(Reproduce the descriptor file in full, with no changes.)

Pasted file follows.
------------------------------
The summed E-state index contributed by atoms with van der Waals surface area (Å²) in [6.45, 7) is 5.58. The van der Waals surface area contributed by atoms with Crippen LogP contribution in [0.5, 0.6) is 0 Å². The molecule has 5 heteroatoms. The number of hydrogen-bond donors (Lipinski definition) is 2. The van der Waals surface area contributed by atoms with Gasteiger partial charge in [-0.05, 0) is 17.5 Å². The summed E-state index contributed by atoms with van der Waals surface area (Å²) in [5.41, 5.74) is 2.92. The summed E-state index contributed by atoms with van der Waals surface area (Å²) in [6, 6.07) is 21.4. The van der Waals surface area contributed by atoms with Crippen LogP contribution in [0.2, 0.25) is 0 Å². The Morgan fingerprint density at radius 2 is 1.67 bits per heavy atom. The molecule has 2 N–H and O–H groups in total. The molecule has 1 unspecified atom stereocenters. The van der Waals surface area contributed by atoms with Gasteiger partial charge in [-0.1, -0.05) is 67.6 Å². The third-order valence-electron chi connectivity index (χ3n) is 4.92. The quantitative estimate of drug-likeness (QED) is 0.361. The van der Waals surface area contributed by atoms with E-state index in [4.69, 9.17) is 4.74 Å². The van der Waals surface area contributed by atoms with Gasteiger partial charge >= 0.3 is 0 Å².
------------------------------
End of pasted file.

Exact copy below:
The summed E-state index contributed by atoms with van der Waals surface area (Å²) in [6.45, 7) is 5.58. The van der Waals surface area contributed by atoms with Crippen LogP contribution in [0.5, 0.6) is 0 Å². The molecule has 5 heteroatoms. The number of hydrogen-bond donors (Lipinski definition) is 2. The van der Waals surface area contributed by atoms with Gasteiger partial charge in [-0.05, 0) is 17.5 Å². The summed E-state index contributed by atoms with van der Waals surface area (Å²) in [5.41, 5.74) is 2.92. The summed E-state index contributed by atoms with van der Waals surface area (Å²) in [6, 6.07) is 21.4. The van der Waals surface area contributed by atoms with Crippen LogP contribution in [0.2, 0.25) is 0 Å². The Morgan fingerprint density at radius 2 is 1.67 bits per heavy atom. The molecule has 2 N–H and O–H groups in total. The molecule has 1 unspecified atom stereocenters. The van der Waals surface area contributed by atoms with Gasteiger partial charge in [-0.1, -0.05) is 67.6 Å². The third-order valence-electron chi connectivity index (χ3n) is 4.92. The quantitative estimate of drug-likeness (QED) is 0.361. The van der Waals surface area contributed by atoms with E-state index in [4.69, 9.17) is 4.74 Å². The van der Waals surface area contributed by atoms with Gasteiger partial charge >= 0.3 is 0 Å².